The Democratic Party seeks to contribute to the common good in a number of ways. Democrats seek higher wages for workers, better conditions for the sick and elderly, and more rights for the marginalized. Whether or not their policies actually achieve these goals, it’s clear they are aiming toward improvements in our society.
Republicans, historically, have been able to counter this altruism through a focus on economic expansion coupled with a layer of private-sector religious charity. Republicans sought to contribute to the common good by allowing affluence to grow, and relied on the logic that a wealthy society comprised of good people would provide for the less fortunate by their own choice.
The debate between the two parties, then, was between a government-mandated effort to improve our world or a free market effort. Serious people on both sides could have strong opinions, but both sides sought the same noble goal.
But now, in the era of Trump Republicanism, it is becoming less clear that Republicans are engaged in the same debate. More and more, it seems that Republicans aren’t arguing about the best ways to improve society, but whether it needs to be improved at all.
The immigration debate is a perfect example. Republicans supported widespread amnesty for illegal aliens during the Reagan Administration, and, as recently as the George W. Bush administration, sought humane ways to integrate undocumented immigrants into our society.
Now, Republicans have a president who refers to immigrants as “animals.” In Maine, we had a Republican governor who invented fake infestations (the non-existent “ziki fly“) and who lied about the spread of infectious diseases from immigrants. Instead of trying to find the best solution to the humanitarian problem of undocumented immigrants, many Republicans want to create hatred toward immigrants to use as leverage in order to end immigration altogether.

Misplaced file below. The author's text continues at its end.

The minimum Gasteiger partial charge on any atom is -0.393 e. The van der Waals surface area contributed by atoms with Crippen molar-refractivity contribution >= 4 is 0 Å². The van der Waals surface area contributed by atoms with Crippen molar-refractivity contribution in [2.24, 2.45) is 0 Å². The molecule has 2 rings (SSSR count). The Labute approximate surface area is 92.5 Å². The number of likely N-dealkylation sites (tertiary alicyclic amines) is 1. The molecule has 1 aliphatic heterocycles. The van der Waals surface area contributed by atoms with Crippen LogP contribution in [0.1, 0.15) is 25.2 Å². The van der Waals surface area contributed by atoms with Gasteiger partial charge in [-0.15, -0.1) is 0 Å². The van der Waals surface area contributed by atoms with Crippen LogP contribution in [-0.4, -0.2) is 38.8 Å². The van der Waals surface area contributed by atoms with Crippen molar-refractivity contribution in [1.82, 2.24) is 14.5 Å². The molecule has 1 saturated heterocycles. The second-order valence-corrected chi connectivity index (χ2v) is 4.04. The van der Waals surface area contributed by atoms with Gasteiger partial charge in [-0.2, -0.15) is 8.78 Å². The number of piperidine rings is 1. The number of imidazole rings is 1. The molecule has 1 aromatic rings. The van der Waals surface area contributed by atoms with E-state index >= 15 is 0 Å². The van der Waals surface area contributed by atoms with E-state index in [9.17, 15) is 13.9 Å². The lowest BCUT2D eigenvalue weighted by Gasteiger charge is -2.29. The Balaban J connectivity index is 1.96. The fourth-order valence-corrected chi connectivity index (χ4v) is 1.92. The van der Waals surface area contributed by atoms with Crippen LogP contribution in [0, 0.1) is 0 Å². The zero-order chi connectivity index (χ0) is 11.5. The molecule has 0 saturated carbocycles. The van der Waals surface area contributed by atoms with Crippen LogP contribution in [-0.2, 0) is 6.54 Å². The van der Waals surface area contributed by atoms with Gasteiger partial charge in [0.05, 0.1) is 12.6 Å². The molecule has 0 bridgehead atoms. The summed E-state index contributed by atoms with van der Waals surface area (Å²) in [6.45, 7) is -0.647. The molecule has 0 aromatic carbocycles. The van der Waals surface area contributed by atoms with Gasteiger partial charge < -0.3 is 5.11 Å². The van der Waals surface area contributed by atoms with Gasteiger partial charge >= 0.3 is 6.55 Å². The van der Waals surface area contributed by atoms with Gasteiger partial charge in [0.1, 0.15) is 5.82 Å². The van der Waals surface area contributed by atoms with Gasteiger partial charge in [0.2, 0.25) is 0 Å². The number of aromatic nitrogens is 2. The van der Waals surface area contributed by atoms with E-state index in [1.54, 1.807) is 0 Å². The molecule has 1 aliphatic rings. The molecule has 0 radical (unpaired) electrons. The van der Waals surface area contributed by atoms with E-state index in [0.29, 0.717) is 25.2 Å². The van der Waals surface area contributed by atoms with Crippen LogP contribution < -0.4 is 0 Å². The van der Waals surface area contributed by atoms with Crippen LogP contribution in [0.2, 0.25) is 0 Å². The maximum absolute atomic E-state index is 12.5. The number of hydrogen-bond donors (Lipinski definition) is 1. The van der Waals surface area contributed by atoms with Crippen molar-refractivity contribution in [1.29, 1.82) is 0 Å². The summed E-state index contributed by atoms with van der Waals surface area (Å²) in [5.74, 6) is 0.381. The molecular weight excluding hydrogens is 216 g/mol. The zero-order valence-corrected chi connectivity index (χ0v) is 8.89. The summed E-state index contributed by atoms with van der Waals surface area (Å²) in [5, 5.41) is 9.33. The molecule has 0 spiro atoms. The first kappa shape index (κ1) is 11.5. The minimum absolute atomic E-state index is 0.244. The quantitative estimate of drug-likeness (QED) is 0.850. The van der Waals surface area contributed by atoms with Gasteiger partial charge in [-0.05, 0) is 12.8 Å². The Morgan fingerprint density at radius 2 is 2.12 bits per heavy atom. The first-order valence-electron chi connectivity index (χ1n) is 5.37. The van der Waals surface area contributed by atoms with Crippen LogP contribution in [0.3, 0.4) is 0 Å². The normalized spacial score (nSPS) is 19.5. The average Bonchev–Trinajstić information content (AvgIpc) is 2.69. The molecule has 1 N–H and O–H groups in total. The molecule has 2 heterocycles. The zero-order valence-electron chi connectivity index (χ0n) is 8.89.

Health care has followed a similar arc. Where the GOP used to make cogent arguments for a more affordable, higher quality free market health care system, Republicans now, particularly in Maine, where the GOP has fought for the last eight years to stop Medicaid expansion, appear far more focused on shutting down access to health care for those who struggle to afford it than they do in providing an alternative vision about how to best provide it.
Republicans, until Trump, looked to the moral foundation of America’s religious community to inform much of their altruism. The argument, also made repeatedly during the George W. Bush administration, was that our vast network of religious institutions should be supported in their efforts to provide for their communities.
But Trump has essentially destroyed this moral foundation through his own personality. It’s one thing for a devout Christian like George W. Bush to make the argument that we can couple a free market with an altruistic community to provide for the common good. But it’s intellectually impossible for a moral reprobate like Donald Trump to make that argument. So much so that he hasn’t even bothered. Instead he has laid out a vision of retribution and anger to justify his policies.
Instead of putting forward a free market vision for a better society, Republicans increasingly embrace a pragmatic and self-serving vision that mirrors the horrors of the Ayn Rand movement, where amoral businesspeople wore dollar sign brooches on their lapels and embraced an animalistic pursuit of dominance with no regard for their fellow man. As Rand herself wrote, “Capitalism and altruism are incompatible; they are philosophical opposites; they cannot co-exist in the same man or in the same society.” This is not what the Republican argument used to be, but it is the sentiment that echoes through the GOP in the Trump era.
Eventually, this has to have electoral consequence. If Republicans do not realign their free market policies with a clearer vision for the common good, voters will regard them, as many already do, as simply a vessel for the wealthy to become wealthier, or as a vessel for realizing various bigotries. This is not at all true for many Republicans, but the abandonment of a nobler vision makes it harder and harder to make the case that Republicanism is a better path toward an improved America.